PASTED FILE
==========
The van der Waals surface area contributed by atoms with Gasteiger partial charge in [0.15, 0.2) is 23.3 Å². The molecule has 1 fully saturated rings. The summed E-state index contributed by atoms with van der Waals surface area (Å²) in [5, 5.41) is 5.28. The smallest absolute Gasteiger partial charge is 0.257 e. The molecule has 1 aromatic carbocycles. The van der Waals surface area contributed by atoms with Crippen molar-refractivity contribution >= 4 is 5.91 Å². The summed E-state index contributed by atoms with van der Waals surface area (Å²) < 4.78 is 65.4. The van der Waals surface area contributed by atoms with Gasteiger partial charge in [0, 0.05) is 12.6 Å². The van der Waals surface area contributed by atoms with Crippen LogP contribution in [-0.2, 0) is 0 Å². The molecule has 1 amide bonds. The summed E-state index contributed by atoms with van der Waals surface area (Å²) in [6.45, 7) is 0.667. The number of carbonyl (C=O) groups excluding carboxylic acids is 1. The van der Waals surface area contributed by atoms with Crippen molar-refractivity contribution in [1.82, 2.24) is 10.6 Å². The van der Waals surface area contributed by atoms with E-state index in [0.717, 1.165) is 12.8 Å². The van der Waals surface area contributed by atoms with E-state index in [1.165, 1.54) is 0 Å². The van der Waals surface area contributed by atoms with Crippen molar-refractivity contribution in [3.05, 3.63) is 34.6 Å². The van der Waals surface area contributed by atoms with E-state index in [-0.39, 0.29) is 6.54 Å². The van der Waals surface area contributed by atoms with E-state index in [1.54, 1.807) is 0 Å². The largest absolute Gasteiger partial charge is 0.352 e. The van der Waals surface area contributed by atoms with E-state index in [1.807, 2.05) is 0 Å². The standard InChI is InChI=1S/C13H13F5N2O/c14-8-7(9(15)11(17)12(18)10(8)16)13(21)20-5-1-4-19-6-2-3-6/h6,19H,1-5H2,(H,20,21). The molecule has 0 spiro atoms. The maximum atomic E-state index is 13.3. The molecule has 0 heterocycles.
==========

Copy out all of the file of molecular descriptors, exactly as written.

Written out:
The van der Waals surface area contributed by atoms with Gasteiger partial charge in [0.15, 0.2) is 23.3 Å². The molecule has 1 fully saturated rings. The summed E-state index contributed by atoms with van der Waals surface area (Å²) in [5, 5.41) is 5.28. The smallest absolute Gasteiger partial charge is 0.257 e. The molecule has 1 aromatic carbocycles. The van der Waals surface area contributed by atoms with Crippen molar-refractivity contribution >= 4 is 5.91 Å². The summed E-state index contributed by atoms with van der Waals surface area (Å²) < 4.78 is 65.4. The van der Waals surface area contributed by atoms with Gasteiger partial charge in [0, 0.05) is 12.6 Å². The van der Waals surface area contributed by atoms with Crippen LogP contribution in [-0.2, 0) is 0 Å². The molecule has 1 amide bonds. The summed E-state index contributed by atoms with van der Waals surface area (Å²) in [6.45, 7) is 0.667. The number of carbonyl (C=O) groups excluding carboxylic acids is 1. The van der Waals surface area contributed by atoms with Crippen molar-refractivity contribution in [1.82, 2.24) is 10.6 Å². The van der Waals surface area contributed by atoms with E-state index in [0.717, 1.165) is 12.8 Å². The van der Waals surface area contributed by atoms with E-state index in [1.165, 1.54) is 0 Å². The van der Waals surface area contributed by atoms with Crippen molar-refractivity contribution in [3.05, 3.63) is 34.6 Å². The van der Waals surface area contributed by atoms with E-state index in [-0.39, 0.29) is 6.54 Å². The van der Waals surface area contributed by atoms with E-state index in [1.54, 1.807) is 0 Å². The largest absolute Gasteiger partial charge is 0.352 e. The van der Waals surface area contributed by atoms with E-state index in [1.807, 2.05) is 0 Å². The standard InChI is InChI=1S/C13H13F5N2O/c14-8-7(9(15)11(17)12(18)10(8)16)13(21)20-5-1-4-19-6-2-3-6/h6,19H,1-5H2,(H,20,21). The molecule has 0 spiro atoms. The maximum atomic E-state index is 13.3. The molecule has 0 heterocycles.